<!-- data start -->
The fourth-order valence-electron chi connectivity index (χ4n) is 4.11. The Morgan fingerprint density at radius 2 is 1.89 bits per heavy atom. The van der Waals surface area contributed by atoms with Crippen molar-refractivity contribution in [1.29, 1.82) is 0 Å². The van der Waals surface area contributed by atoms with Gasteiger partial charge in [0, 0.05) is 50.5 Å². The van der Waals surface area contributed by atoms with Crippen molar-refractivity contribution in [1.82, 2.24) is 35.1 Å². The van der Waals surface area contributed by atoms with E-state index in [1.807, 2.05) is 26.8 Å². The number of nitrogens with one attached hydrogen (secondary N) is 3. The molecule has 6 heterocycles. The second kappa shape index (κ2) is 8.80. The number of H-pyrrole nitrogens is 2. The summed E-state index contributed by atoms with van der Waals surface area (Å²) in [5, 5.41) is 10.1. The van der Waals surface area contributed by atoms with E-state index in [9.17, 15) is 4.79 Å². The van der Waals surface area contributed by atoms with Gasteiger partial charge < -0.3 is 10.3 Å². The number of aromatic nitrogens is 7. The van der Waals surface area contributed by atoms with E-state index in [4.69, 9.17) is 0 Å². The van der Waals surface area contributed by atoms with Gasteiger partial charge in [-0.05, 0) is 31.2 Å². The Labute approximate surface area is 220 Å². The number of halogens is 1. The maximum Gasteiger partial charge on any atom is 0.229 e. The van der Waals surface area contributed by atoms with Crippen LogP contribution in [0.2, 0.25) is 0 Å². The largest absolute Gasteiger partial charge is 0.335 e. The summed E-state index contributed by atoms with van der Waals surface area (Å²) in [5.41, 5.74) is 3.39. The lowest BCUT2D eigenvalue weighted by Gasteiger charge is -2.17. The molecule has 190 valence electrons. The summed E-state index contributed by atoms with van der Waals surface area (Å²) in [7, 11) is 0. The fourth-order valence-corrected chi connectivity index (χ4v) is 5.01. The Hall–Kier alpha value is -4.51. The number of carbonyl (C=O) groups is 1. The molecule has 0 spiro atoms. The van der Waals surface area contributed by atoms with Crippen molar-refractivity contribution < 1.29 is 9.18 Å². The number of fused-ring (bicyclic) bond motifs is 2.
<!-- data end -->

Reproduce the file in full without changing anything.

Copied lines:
The fourth-order valence-electron chi connectivity index (χ4n) is 4.11. The Morgan fingerprint density at radius 2 is 1.89 bits per heavy atom. The van der Waals surface area contributed by atoms with Crippen molar-refractivity contribution in [1.29, 1.82) is 0 Å². The van der Waals surface area contributed by atoms with Gasteiger partial charge in [0, 0.05) is 50.5 Å². The van der Waals surface area contributed by atoms with Crippen molar-refractivity contribution in [1.82, 2.24) is 35.1 Å². The van der Waals surface area contributed by atoms with E-state index in [1.807, 2.05) is 26.8 Å². The number of nitrogens with one attached hydrogen (secondary N) is 3. The molecule has 6 heterocycles. The second kappa shape index (κ2) is 8.80. The number of H-pyrrole nitrogens is 2. The summed E-state index contributed by atoms with van der Waals surface area (Å²) in [5, 5.41) is 10.1. The van der Waals surface area contributed by atoms with E-state index in [9.17, 15) is 4.79 Å². The van der Waals surface area contributed by atoms with Gasteiger partial charge < -0.3 is 10.3 Å². The number of aromatic nitrogens is 7. The van der Waals surface area contributed by atoms with E-state index in [4.69, 9.17) is 0 Å². The van der Waals surface area contributed by atoms with Gasteiger partial charge in [-0.05, 0) is 31.2 Å². The Labute approximate surface area is 220 Å². The number of halogens is 1. The maximum Gasteiger partial charge on any atom is 0.229 e. The van der Waals surface area contributed by atoms with Crippen LogP contribution in [0.2, 0.25) is 0 Å². The largest absolute Gasteiger partial charge is 0.335 e. The summed E-state index contributed by atoms with van der Waals surface area (Å²) in [5.41, 5.74) is 3.39. The lowest BCUT2D eigenvalue weighted by Gasteiger charge is -2.17. The molecule has 190 valence electrons. The summed E-state index contributed by atoms with van der Waals surface area (Å²) in [7, 11) is 0. The fourth-order valence-corrected chi connectivity index (χ4v) is 5.01. The Hall–Kier alpha value is -4.51. The number of carbonyl (C=O) groups is 1. The molecule has 0 spiro atoms. The van der Waals surface area contributed by atoms with Crippen molar-refractivity contribution < 1.29 is 9.18 Å². The number of fused-ring (bicyclic) bond motifs is 2.